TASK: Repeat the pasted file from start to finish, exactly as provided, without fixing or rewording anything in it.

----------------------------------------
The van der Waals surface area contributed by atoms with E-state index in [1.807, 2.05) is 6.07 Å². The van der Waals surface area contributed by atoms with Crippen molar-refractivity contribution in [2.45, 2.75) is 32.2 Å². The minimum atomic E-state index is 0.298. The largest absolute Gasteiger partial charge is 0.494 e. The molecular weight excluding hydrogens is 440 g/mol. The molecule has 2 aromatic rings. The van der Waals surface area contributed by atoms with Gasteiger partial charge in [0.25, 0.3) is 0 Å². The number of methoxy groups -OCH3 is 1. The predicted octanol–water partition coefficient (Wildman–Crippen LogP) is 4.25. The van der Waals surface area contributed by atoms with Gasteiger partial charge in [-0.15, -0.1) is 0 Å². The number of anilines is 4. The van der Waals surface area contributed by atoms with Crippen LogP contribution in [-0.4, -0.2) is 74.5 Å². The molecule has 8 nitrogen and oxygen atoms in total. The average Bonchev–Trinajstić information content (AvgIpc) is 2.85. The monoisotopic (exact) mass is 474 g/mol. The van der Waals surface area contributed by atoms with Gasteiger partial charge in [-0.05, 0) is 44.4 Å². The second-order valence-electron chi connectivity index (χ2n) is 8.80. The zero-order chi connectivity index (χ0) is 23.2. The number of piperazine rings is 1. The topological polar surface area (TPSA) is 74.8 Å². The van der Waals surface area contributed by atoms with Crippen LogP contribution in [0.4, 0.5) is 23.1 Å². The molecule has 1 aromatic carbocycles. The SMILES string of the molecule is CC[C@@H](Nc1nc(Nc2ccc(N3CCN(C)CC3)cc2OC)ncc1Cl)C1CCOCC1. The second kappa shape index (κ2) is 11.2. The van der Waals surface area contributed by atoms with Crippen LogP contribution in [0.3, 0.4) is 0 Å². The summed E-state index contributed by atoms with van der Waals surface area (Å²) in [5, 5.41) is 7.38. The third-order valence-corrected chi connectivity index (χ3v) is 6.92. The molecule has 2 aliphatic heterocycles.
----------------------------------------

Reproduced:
The van der Waals surface area contributed by atoms with E-state index in [1.807, 2.05) is 6.07 Å². The van der Waals surface area contributed by atoms with Crippen molar-refractivity contribution in [2.45, 2.75) is 32.2 Å². The minimum atomic E-state index is 0.298. The largest absolute Gasteiger partial charge is 0.494 e. The molecular weight excluding hydrogens is 440 g/mol. The molecule has 2 aromatic rings. The van der Waals surface area contributed by atoms with Gasteiger partial charge in [0.25, 0.3) is 0 Å². The number of methoxy groups -OCH3 is 1. The predicted octanol–water partition coefficient (Wildman–Crippen LogP) is 4.25. The van der Waals surface area contributed by atoms with Gasteiger partial charge in [-0.15, -0.1) is 0 Å². The number of anilines is 4. The van der Waals surface area contributed by atoms with Crippen LogP contribution in [-0.4, -0.2) is 74.5 Å². The molecule has 8 nitrogen and oxygen atoms in total. The average Bonchev–Trinajstić information content (AvgIpc) is 2.85. The monoisotopic (exact) mass is 474 g/mol. The van der Waals surface area contributed by atoms with Gasteiger partial charge in [-0.05, 0) is 44.4 Å². The second-order valence-electron chi connectivity index (χ2n) is 8.80. The zero-order chi connectivity index (χ0) is 23.2. The number of piperazine rings is 1. The topological polar surface area (TPSA) is 74.8 Å². The van der Waals surface area contributed by atoms with Crippen LogP contribution in [0.4, 0.5) is 23.1 Å². The molecule has 1 aromatic carbocycles. The SMILES string of the molecule is CC[C@@H](Nc1nc(Nc2ccc(N3CCN(C)CC3)cc2OC)ncc1Cl)C1CCOCC1. The second kappa shape index (κ2) is 11.2. The van der Waals surface area contributed by atoms with Crippen LogP contribution in [0.3, 0.4) is 0 Å². The summed E-state index contributed by atoms with van der Waals surface area (Å²) in [5, 5.41) is 7.38. The third-order valence-corrected chi connectivity index (χ3v) is 6.92. The molecule has 2 aliphatic heterocycles.